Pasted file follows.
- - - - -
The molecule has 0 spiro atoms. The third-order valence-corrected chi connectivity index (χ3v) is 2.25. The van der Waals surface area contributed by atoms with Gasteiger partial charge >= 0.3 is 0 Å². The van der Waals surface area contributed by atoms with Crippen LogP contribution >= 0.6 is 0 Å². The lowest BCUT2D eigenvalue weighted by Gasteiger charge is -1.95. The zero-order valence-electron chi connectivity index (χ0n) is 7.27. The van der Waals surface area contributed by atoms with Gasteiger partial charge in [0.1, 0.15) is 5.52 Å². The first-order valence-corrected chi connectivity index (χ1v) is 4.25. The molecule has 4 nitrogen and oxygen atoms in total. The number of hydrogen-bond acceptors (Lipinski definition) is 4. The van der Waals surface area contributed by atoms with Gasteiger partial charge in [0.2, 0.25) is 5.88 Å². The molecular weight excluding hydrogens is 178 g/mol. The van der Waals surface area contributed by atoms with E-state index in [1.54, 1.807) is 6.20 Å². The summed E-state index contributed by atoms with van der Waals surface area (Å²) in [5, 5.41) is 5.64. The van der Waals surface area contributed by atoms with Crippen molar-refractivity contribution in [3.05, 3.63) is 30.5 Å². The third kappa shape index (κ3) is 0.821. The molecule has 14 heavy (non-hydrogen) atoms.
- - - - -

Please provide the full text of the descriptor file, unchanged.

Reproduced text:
The molecule has 0 spiro atoms. The third-order valence-corrected chi connectivity index (χ3v) is 2.25. The van der Waals surface area contributed by atoms with Gasteiger partial charge >= 0.3 is 0 Å². The van der Waals surface area contributed by atoms with Crippen LogP contribution >= 0.6 is 0 Å². The lowest BCUT2D eigenvalue weighted by Gasteiger charge is -1.95. The zero-order valence-electron chi connectivity index (χ0n) is 7.27. The van der Waals surface area contributed by atoms with Gasteiger partial charge in [0.1, 0.15) is 5.52 Å². The first-order valence-corrected chi connectivity index (χ1v) is 4.25. The molecule has 4 nitrogen and oxygen atoms in total. The number of hydrogen-bond acceptors (Lipinski definition) is 4. The van der Waals surface area contributed by atoms with Gasteiger partial charge in [0.2, 0.25) is 5.88 Å². The molecular weight excluding hydrogens is 178 g/mol. The van der Waals surface area contributed by atoms with E-state index in [1.54, 1.807) is 6.20 Å². The summed E-state index contributed by atoms with van der Waals surface area (Å²) in [5, 5.41) is 5.64. The van der Waals surface area contributed by atoms with Crippen molar-refractivity contribution in [3.05, 3.63) is 30.5 Å². The third kappa shape index (κ3) is 0.821. The molecule has 14 heavy (non-hydrogen) atoms.